Total amount: € 0,00
Indexed/Abstracted in: Chemical Abstracts, CINAHL, Current Contents/Clinical Medicine, EMBASE, PubMed/MEDLINE, Science Citation Index Expanded (SciSearch), Scopus
Impact Factor 1,111
Online ISSN 1827-1928
Jorge CARLOS-VIVAS 1, 2, Juan P. MARTIN-MARTINEZ 1, Miguel A. HERNANDEZ-MOCHOLI 1, Jorge PEREZ-GOMEZ 1
1 Faculty of Sport Sciences, University of Extremadura, Caceres, Spain; 2 UCAM Research Center for High Performance Sport, Murcia, Spain
BACKGROUND: Vertical jump performance has been evaluated with several devices: force platforms, contact mats, Vertec, accelerometers, infrared cameras and high-velocity cameras; however, the force platform is considered the gold standard for measuring vertical jump height. The purpose of this study was to validate the iPhone app, My Jump, that measures vertical jump height by comparing it with other methods that use the force platform to estimate vertical jump height, namely, vertical velocity at take-off and time in the air.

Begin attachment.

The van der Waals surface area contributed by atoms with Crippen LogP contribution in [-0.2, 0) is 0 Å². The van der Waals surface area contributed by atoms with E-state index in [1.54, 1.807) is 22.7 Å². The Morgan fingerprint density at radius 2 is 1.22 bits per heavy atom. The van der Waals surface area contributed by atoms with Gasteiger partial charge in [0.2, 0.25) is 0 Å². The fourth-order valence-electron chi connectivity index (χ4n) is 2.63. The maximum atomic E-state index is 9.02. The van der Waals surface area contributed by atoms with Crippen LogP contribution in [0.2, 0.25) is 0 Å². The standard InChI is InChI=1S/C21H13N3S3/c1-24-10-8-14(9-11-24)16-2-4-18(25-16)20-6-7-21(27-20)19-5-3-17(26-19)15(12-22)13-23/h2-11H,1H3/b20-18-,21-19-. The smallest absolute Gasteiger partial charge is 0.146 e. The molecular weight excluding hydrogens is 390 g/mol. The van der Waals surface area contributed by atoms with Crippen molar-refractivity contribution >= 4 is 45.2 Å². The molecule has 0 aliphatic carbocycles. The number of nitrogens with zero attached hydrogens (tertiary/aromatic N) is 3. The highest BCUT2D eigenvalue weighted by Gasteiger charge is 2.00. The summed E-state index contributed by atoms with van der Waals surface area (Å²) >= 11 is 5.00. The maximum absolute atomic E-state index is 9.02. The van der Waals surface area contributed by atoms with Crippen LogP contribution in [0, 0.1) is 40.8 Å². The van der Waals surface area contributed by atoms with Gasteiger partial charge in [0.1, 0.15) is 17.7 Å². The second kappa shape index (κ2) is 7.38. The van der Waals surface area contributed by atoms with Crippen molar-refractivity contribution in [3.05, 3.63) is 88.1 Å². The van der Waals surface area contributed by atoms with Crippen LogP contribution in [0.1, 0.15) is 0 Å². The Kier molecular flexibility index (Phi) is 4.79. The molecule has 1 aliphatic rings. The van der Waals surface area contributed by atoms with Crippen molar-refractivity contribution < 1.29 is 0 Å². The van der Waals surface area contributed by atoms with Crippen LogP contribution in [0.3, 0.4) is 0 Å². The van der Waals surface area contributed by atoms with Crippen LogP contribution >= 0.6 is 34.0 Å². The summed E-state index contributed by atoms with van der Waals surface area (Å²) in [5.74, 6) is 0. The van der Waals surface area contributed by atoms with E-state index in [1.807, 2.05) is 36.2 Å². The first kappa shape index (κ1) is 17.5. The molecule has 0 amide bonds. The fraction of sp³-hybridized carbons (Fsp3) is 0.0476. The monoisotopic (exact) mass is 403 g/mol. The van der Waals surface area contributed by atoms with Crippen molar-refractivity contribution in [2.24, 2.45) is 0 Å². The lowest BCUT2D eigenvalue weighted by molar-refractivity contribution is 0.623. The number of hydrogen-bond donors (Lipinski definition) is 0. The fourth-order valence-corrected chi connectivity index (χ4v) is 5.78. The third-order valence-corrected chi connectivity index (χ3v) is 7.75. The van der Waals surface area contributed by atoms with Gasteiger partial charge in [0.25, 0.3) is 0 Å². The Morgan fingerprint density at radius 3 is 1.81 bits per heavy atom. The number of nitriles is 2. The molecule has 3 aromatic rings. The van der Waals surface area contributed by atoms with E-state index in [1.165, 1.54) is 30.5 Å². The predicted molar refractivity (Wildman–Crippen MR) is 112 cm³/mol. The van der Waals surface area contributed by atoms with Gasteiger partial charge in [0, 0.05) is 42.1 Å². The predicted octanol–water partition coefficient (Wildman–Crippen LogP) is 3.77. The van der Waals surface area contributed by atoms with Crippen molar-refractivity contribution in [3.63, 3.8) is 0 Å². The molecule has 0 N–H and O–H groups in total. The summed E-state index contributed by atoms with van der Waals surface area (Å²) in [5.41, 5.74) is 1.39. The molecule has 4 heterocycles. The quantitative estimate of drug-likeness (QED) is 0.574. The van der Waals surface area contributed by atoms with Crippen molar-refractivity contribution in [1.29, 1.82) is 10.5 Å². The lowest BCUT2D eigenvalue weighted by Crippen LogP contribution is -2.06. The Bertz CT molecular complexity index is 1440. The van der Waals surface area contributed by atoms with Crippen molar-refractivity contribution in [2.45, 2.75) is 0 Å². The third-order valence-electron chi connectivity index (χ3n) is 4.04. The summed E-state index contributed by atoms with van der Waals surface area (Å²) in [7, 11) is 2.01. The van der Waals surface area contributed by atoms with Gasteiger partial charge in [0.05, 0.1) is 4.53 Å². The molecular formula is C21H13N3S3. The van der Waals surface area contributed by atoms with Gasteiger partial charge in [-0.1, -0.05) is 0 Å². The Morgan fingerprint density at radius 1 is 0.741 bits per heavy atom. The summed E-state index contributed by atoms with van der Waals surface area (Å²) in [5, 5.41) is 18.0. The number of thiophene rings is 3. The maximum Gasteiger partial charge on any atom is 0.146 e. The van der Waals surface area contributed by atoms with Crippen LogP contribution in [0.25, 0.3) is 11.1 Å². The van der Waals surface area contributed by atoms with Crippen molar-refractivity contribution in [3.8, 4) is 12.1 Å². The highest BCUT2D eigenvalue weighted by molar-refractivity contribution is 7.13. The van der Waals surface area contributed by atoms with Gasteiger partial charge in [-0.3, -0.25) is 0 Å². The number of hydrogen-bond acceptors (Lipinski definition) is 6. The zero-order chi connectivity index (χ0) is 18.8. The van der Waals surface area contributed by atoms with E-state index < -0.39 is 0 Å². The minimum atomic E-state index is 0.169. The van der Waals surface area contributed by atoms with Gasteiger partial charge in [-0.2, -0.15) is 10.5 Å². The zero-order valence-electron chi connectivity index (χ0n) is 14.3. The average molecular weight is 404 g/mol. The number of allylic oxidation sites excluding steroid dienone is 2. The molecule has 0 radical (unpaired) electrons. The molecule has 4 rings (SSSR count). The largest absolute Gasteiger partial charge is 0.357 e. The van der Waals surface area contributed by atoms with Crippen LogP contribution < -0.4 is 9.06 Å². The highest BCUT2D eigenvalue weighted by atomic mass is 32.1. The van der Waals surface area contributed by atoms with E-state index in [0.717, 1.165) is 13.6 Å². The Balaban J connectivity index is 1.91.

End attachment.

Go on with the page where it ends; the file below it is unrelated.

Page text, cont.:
METHODS: A total of 40 sport sciences students (age 21.4 ± 1.9 years) completed five countermovement jumps (CMJs) over a force platform. Thus, 200 CMJ heights were evaluated from the vertical velocity at take-off and the time in the air using the force platform, and from the time in the air with the mobile application My Jump. The height obtained was compared using the intraclass correlation coefficient (ICC).
RESULTS: Correlation between APP and force platform using the time in the air was perfect (ICC = 1.000, P <0.001). Correlation between APP and force platform using the vertical velocity at take-off was also very high (ICC = 0.996, P <0.001), with an error margin of 0.78%.
CONCLUSIONS: Therefore, these results showed that application, My Jump, is an appropriate method to evaluate the vertical jump performance; however, vertical jump height is slightly overestimated compared with that of the force platform.